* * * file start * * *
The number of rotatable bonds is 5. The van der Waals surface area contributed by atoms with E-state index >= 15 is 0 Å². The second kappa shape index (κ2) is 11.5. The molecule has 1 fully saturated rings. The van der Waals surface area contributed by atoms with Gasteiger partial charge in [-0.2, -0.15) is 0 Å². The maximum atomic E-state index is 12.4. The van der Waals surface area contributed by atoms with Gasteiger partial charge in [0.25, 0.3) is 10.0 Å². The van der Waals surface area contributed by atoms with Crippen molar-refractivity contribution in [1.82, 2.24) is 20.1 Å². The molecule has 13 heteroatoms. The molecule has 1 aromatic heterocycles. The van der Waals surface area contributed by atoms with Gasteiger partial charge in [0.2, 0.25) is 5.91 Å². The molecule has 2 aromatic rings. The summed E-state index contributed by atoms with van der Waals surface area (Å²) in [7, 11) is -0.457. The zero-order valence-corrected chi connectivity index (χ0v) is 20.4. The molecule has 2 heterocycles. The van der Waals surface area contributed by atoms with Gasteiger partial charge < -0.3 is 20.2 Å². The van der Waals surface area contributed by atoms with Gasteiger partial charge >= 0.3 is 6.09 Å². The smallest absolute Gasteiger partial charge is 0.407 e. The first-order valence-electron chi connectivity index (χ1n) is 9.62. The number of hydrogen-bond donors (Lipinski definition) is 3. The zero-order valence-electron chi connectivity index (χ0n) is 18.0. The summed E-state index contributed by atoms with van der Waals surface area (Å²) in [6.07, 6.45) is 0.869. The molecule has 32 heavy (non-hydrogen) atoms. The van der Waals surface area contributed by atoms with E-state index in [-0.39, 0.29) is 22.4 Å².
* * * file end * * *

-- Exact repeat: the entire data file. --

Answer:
The number of rotatable bonds is 5. The van der Waals surface area contributed by atoms with E-state index >= 15 is 0 Å². The second kappa shape index (κ2) is 11.5. The molecule has 1 fully saturated rings. The van der Waals surface area contributed by atoms with Gasteiger partial charge in [-0.2, -0.15) is 0 Å². The maximum atomic E-state index is 12.4. The van der Waals surface area contributed by atoms with Gasteiger partial charge in [0.25, 0.3) is 10.0 Å². The van der Waals surface area contributed by atoms with Crippen molar-refractivity contribution in [1.82, 2.24) is 20.1 Å². The molecule has 13 heteroatoms. The molecule has 1 aromatic heterocycles. The van der Waals surface area contributed by atoms with Gasteiger partial charge in [0.2, 0.25) is 5.91 Å². The molecule has 2 aromatic rings. The summed E-state index contributed by atoms with van der Waals surface area (Å²) in [7, 11) is -0.457. The zero-order valence-corrected chi connectivity index (χ0v) is 20.4. The molecule has 2 heterocycles. The van der Waals surface area contributed by atoms with Gasteiger partial charge < -0.3 is 20.2 Å². The van der Waals surface area contributed by atoms with Gasteiger partial charge >= 0.3 is 6.09 Å². The smallest absolute Gasteiger partial charge is 0.407 e. The first-order valence-electron chi connectivity index (χ1n) is 9.62. The number of hydrogen-bond donors (Lipinski definition) is 3. The zero-order valence-electron chi connectivity index (χ0n) is 18.0. The summed E-state index contributed by atoms with van der Waals surface area (Å²) in [6.07, 6.45) is 0.869. The molecule has 32 heavy (non-hydrogen) atoms. The van der Waals surface area contributed by atoms with E-state index in [-0.39, 0.29) is 22.4 Å².